What Is Option Pricing Theory?
Option pricing theory estimates a value of an options contract by assigning a price, known as a premium, based on the calculated probability that the contract will finish in the money (ITM) at expiration. Essentially, option pricing theory provides an evaluation of an option's fair value, which traders incorporate into their strategies.
Models used to price options account for variables such as current market price, strike price, volatility, interest rate, and time to expiration to theoretically value an option. Some commonly used models to value options are Black-Scholes, binomial option pricing, and Monte-Carlo simulation.
- Option pricing theory is a probabilistic approach to assigning a value to an options contract.
- The primary goal of option pricing theory is to calculate the probability that an option will be exercised, or be in-the-money (ITM), at expiration.
- Increasing an option's maturity or implied volatility will increase the price of the option, holding all else constant.
- Some commonly used models to price options include the Black-Scholes model, binomial tree, and Monte-Carlo simulation method.
Understanding Option Pricing Theory
The primary goal of option pricing theory is to calculate the probability that an option will be exercised, or be ITM, at expiration and assign a dollar value to it. The underlying asset price (e.g., a stock price), exercise price, volatility, interest rate, and time to expiration, which is the number of days between the calculation date and the option's exercise date, are commonly-employed variables that input into mathematical models to derive an option's theoretical fair value.
Options pricing theory also derives various risk factors or sensitivities based on those inputs, which are known as an option's "Greeks". Since market conditions are constantly changing, the Greeks provide traders with a means of determining how sensitive a specific trade is to price fluctuations, volatility fluctuations, and the passage of time.
The greater the chances that the option will finish ITM and be profitable, the greater the value of the option, and vice-versa.
The longer that an investor has to exercise the option, the greater the likelihood that it will be ITM and profitable at expiration. This means, all else equal, longer-dated options are more valuable. Similarly, the more volatile the underlying asset, the greater the odds that it will expire ITM. Higher interest rates, too, should translate into higher option prices.
Marketable options require different valuation methods than non-marketable options. Real traded options prices are determined in the open market and, as with all assets, the value can differ from a theoretical value. However, having the theoretical value allows traders to assess the likelihood of profiting from trading those options.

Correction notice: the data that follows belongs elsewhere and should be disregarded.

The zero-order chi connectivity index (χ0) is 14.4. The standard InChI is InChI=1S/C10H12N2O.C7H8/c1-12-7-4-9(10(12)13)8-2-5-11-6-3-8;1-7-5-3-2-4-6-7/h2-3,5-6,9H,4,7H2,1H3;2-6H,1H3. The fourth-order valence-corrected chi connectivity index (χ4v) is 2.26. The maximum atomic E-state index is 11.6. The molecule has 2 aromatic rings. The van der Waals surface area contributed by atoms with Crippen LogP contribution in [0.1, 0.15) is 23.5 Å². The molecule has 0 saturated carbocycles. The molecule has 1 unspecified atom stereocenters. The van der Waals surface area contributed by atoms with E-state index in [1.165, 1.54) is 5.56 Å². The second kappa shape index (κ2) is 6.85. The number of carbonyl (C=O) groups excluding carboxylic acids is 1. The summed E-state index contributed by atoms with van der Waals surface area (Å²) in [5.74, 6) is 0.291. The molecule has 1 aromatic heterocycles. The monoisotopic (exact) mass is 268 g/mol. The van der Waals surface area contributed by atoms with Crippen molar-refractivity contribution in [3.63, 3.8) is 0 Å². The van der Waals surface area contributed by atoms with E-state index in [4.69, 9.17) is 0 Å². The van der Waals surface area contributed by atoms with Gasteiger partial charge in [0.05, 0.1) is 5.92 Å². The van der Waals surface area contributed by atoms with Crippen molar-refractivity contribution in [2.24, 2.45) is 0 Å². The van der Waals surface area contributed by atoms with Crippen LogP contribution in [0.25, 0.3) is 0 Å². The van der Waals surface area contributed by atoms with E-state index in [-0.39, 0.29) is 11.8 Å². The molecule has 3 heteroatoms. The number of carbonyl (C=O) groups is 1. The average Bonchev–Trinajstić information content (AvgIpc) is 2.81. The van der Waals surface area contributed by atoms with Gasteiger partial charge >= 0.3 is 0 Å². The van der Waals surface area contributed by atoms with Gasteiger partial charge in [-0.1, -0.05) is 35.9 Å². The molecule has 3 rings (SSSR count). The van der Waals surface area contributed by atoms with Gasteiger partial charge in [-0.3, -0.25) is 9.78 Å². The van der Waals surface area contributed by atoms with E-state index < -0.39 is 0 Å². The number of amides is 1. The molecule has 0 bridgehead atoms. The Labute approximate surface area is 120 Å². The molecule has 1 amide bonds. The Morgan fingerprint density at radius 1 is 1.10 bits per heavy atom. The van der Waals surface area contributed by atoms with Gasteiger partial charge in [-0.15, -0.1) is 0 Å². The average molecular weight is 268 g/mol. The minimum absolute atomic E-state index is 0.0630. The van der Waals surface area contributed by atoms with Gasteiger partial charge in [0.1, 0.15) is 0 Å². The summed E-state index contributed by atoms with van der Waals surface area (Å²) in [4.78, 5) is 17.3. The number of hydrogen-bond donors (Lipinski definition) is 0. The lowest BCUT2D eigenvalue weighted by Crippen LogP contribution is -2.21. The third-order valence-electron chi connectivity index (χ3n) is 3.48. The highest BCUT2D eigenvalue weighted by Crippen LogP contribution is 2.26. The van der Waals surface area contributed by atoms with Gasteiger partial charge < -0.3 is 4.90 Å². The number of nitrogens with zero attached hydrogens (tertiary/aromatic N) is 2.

The evolution of the modern-day options market is attributed to the 1973 pricing model published by Fischer Black and Myron Scholes. The Black-Scholes formula is used to derive a theoretical price for financial instruments with a known expiration date. However, this is not the only model. The Cox, Ross, and Rubinstein binomial option pricing model and Monte-Carlo simulation are also widely used.
Using the Black-Scholes Option Pricing Theory
The original Black-Scholes model required five input variables—the strike price of an option, the current price of the stock, time to expiration, the risk-free rate of return, and volatility. Direct observation of future volatility is impossible, so it must be estimated or implied. Thus, implied volatility is not the same as historical or realized volatility.
The Black-Scholes model, one of the most highly regarded pricing models, assumes stock prices follow a log-normal distribution because asset prices cannot be negative. Other assumptions made by the model are that there are no transaction costs or taxes, that the risk-free interest rate is constant for all maturities, that short selling of securities with the use of proceeds is permitted, and that there are no arbitrage opportunities without risk.
Clearly, some of these assumptions do not hold true all or even most of the time. For example, the model also assumes volatility remains constant over the option's lifespan. This is unrealistic, and normally not the case, because volatility fluctuates with the level of supply and demand.
Modifications to options pricing models will therefore include volatility skew, which refers to the shape of implied volatilities for options graphed across the range of strike prices for options with the same expiration date. The resulting shape often shows a skew or "smile" where the implied volatility values for options further out of the money (OTM) are higher than for those at the strike price closer to the price of the underlying instrument.
Additionally, Black-Scholes assumes that the options being priced are European style, executable only at maturity. The model does not take into account the execution of American style options, which can be exercised at any time before, and including the day of, expiration. On the other hand, the binomial or trinomial models can handle both styles of options because they can check for the option's value at every point in time during its life.